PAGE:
In response to:

The Goodness of Marriage

Anominus Wrote: Feb 11, 2013 4:58 PM
"Which couple is MORE Married?" You can't be "more married" - you either are, or you aren't. Not sure what argument you were attempting to make. "Does either couple look DIFFERENT to the Gov't. NOPE!!" That depends - did the couple who had a religious ceremony still apply for and file a marriage certificate at the courthouse? If they didn't, then the government IS going to see the difference. Does that couple meet the requirements of age, sex, unmarried status, unrelated by blood, and offering consent to satisfy any questions on the license? If they don't, then the government IS going to see the difference.
Anominus Wrote: Feb 13, 2013 1:59 PM
As if the courts get it right all the time - this is just another example in a long line of bad decisions and misinterpretation of the Constitution for the sake of creating "rights" where none actually exist to benefit a left-leaning constituency. It is no different from Roe v Wade and Dred Scott.

There are many states which forbid homosexual unions - still the majority in fact, and the majority of those laws were passed by popular vote, rather than judicial fiat. I have no doubt that as society naturally grows more corrupt and imbecilic, thanks to the efforts of perverts and "relative morality libertarians" who preach in public schools, our country will follow the march of many other fallen civilizations into the dustbin of history. It
Tinsldr2 Wrote: Feb 11, 2013 10:18 PM
Anominus wrote:

"A homosexual couple does not meet the requirements of marriage, so they cannot legally be married. "

Currently in Multiple states they DO meet the legal requirement for marriage. And the number of states that legally allow same sex couples to wed is growing.

And here are cases where the Equal Protection clause was used and won in US circuit Courts by same sex couples...

Nancy GILL & Marcelle Letourneau, v. OFFICE OF PERSONNEL MANAGEMENT,,11&as_vis=1

Dragovich v. U.S. Department of Treasury
Anominus Wrote: Feb 11, 2013 7:00 PM
Actually, he never said that the second couple got "legally married," and as such, the two marriages would not be considered the same by the government.

Once again, so long as a couple meets the requirements of marriage, they will be treated the same by government. A homosexual couple does not meet the requirements of marriage, so they cannot legally be married. However, if a homosexual individual should attempt to marry someone of the opposite sex, and be denied marriage because of his sexual preference, you would then have some standing to invoke the equal protection clause. Until then, you have failed to demonstrate what rights homosexuals are being deprived.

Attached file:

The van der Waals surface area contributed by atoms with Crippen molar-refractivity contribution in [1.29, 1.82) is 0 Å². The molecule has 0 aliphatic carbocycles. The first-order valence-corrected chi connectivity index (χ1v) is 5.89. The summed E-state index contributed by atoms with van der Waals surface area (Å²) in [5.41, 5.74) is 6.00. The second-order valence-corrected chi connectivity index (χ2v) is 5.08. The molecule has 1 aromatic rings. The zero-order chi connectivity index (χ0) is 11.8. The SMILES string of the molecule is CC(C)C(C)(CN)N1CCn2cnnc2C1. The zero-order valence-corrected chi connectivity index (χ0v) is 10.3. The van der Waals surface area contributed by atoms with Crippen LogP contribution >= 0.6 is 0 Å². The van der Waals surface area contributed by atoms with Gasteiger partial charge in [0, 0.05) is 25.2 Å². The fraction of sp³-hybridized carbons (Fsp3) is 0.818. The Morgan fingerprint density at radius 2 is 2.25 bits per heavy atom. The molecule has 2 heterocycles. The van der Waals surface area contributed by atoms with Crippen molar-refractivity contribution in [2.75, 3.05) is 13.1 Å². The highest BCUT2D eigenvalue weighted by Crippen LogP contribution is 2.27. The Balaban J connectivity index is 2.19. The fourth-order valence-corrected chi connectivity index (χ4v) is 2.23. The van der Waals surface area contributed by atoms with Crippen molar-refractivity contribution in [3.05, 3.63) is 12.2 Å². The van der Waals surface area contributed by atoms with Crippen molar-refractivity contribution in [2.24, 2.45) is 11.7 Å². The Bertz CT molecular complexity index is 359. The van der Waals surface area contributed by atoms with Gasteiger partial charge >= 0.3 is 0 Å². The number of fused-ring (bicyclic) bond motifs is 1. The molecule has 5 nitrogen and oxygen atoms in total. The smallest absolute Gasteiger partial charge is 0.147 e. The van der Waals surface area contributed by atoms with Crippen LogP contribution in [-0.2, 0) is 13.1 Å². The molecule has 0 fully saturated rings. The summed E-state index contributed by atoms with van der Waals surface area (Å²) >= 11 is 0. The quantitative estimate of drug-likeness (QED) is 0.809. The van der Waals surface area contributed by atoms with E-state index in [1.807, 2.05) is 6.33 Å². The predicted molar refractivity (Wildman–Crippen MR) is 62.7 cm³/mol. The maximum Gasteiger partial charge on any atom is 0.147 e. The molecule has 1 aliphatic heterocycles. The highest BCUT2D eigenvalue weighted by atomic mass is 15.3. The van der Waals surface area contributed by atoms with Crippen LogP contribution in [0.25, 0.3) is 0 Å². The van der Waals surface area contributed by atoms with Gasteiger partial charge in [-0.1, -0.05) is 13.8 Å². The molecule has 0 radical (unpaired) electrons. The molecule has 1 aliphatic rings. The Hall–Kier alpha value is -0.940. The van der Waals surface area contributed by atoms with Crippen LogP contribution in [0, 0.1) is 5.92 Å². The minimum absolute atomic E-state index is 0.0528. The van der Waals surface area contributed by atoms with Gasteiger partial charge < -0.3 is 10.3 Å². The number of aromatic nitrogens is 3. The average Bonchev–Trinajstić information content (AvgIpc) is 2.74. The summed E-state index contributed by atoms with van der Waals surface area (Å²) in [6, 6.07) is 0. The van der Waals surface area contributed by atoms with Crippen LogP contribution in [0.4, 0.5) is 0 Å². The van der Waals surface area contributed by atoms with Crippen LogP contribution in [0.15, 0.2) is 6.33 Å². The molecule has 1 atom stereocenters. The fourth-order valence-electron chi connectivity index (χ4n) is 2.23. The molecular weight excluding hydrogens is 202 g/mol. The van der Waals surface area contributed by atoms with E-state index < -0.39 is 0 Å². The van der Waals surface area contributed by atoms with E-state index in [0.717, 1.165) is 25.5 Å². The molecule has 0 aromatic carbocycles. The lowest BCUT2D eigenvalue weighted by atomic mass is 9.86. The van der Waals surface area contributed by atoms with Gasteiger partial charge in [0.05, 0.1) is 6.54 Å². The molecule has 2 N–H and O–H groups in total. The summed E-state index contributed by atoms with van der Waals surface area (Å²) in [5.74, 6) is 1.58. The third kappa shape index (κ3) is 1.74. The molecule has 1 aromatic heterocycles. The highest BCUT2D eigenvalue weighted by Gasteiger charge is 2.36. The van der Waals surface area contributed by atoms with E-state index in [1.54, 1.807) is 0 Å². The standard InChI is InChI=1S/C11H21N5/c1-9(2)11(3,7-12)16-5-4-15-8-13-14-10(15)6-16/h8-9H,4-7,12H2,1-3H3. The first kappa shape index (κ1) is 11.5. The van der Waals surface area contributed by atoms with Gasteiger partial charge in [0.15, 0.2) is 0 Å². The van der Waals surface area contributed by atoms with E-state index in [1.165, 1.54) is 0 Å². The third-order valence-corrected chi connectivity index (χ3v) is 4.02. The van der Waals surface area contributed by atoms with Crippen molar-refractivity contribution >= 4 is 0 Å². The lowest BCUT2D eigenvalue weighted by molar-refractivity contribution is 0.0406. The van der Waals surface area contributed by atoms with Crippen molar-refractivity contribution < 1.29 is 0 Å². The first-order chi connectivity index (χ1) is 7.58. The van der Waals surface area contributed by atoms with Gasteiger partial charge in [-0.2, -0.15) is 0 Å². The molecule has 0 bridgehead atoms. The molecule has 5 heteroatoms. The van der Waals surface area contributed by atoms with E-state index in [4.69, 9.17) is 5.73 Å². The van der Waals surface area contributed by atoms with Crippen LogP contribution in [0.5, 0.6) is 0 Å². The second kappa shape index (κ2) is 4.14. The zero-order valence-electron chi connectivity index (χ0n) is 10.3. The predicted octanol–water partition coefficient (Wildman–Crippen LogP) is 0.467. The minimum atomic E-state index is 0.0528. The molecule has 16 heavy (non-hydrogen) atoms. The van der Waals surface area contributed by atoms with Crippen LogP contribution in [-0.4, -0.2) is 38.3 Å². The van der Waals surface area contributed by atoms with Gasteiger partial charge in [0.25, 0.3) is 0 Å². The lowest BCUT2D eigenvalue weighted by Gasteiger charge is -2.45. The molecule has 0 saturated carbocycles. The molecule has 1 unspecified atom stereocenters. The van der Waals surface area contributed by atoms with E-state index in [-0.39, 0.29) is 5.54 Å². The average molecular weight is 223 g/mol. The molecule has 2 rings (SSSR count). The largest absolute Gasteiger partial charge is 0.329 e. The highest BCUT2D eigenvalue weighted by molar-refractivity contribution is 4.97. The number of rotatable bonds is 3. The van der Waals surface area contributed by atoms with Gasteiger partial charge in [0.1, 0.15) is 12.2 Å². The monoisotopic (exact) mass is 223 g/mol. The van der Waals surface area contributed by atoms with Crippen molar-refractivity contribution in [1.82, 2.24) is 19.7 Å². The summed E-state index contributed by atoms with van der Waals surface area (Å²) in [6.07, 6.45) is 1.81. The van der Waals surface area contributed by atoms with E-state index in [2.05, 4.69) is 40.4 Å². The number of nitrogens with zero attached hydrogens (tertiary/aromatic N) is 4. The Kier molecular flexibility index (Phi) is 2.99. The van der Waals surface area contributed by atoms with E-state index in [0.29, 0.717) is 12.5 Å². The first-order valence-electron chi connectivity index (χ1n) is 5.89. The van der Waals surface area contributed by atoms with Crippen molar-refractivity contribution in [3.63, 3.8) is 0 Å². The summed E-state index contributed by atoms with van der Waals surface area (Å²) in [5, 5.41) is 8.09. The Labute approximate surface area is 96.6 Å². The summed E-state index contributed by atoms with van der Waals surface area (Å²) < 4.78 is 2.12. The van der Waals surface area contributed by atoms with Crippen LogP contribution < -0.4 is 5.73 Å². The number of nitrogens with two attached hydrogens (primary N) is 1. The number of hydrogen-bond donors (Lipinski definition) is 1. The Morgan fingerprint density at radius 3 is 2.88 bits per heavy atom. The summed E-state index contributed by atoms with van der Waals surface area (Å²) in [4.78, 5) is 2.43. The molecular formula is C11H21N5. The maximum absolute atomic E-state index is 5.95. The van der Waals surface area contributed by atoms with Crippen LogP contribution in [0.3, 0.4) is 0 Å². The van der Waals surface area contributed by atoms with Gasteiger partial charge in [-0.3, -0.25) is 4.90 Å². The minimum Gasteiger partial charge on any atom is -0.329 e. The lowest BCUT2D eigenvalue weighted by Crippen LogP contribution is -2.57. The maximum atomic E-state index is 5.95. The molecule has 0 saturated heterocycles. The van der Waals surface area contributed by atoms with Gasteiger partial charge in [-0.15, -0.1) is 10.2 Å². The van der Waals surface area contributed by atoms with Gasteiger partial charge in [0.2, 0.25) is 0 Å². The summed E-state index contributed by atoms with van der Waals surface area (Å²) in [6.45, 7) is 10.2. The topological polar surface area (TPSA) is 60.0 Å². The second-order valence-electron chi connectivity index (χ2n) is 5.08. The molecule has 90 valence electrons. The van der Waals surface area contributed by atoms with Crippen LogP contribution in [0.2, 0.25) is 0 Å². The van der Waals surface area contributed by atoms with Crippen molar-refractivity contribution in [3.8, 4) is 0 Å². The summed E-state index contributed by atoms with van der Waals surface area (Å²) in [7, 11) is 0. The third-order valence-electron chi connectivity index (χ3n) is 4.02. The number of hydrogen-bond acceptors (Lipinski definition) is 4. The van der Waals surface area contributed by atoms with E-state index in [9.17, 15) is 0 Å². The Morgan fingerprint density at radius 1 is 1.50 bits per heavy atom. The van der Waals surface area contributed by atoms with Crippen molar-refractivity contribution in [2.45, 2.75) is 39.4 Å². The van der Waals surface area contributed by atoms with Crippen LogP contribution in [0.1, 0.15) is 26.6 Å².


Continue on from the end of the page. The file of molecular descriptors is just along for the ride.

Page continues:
Tinsldr2 Wrote: Feb 11, 2013 6:13 PM

His point was obvious.... If two couples both get legally married then they are legally married and Gov looks at them the same (unless one is a same sex couple then their legal marriage is denied equal protection under the law)

A couple barely knowing each other in a quickie ceremony or a long term relationship with elaborate wedding, the Gov treats them Equal (again unless one is a same sex couple being denied that equality)

NOTE: This is the third column in a series of columns related to National Marriage Week, Feb. 7-14, 2013. The second column is available here.

G.K. Chesterton observed in The Superstition of Divorce that “reformers of marriage . . . do not know what it is, or what it is meant to be, or what its supporters suppose it to be . . . .” Marriage opponents, who today seek not to reform but rather redefine marriage, appear to suffer from the problem diagnosed by Chesterton almost a century ago.

In their heedless rush to establish the legitimacy of...